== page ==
14 We note that even a sincere belief that Federal income tax laws are unconstitutional is not a defense to fraud. Niedringhaus v. Commissioner [Dec. 48,411], 99 T.C. 202, 217 (1992).

**********

g. The Parties' Positions Regarding Roth v. Commissioner

Because of the strong and divergent views of the parties as to the similarity, if any, of Roth v. Commissioner [Dec. 48,529(M)], T.C. Memo. 1992-563, to this case, we shall conclude our discussion of the fraud issue with some comments on that decision. Respondent vigorously argues that the instant case is similar to the Roth case and that Roth supports a finding of fraud here. With equal vigor, petitioner contends that Roth is "in no way similar" to the present case. We agree with respondent.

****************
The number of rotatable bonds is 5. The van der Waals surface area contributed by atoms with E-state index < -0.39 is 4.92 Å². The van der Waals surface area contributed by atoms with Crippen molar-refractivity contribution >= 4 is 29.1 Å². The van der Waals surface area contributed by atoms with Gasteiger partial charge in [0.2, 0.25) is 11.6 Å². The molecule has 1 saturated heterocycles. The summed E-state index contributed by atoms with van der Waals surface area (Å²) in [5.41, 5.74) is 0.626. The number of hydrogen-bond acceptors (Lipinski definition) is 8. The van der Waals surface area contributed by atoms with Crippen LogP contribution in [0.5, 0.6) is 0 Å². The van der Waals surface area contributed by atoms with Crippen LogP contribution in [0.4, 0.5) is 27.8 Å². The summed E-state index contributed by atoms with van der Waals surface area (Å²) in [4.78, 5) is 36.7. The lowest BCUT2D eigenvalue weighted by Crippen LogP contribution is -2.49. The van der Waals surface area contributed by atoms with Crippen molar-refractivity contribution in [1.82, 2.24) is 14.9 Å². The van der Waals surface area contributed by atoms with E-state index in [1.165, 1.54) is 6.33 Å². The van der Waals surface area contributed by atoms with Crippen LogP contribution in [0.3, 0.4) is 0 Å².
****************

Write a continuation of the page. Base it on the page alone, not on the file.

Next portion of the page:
In Roth, the taxpayer-husband (Mr. Roth) and the taxpayer-wife were both found liable for additions to tax for fraud. Mr. Roth did not submit an income tax return for any of the years at issue until after a criminal investigation was commenced. Here, petitioner did not submit tax returns for the years at issue until almost three and a half years after his criminal trial, about one year and three months after the notices of deficiency for the years at issue were mailed, and about one year after he filed a petition herein. In Roth and here, Mr. Roth and petitioner had wages, interest income, self-employment income, rental income, and capital gains, and yet each failed to file returns and each filed Forms W-4 claiming to be exempt from withholding for the respective years at issue. In Roth. we refused to accept Mr. Roth's testimony that, based on his belief in certain tax protester arguments, he did not think he owed tax for the years at issue. Here, we have refused to accept petitioner's testimony at his criminal trial that he did not file returns because of the advice he allegedly received from one or both of his accountants. Mr. Roth, like petitioner, had previously been tried and acquitted of charges for willful failure to file a return under section 7203. 15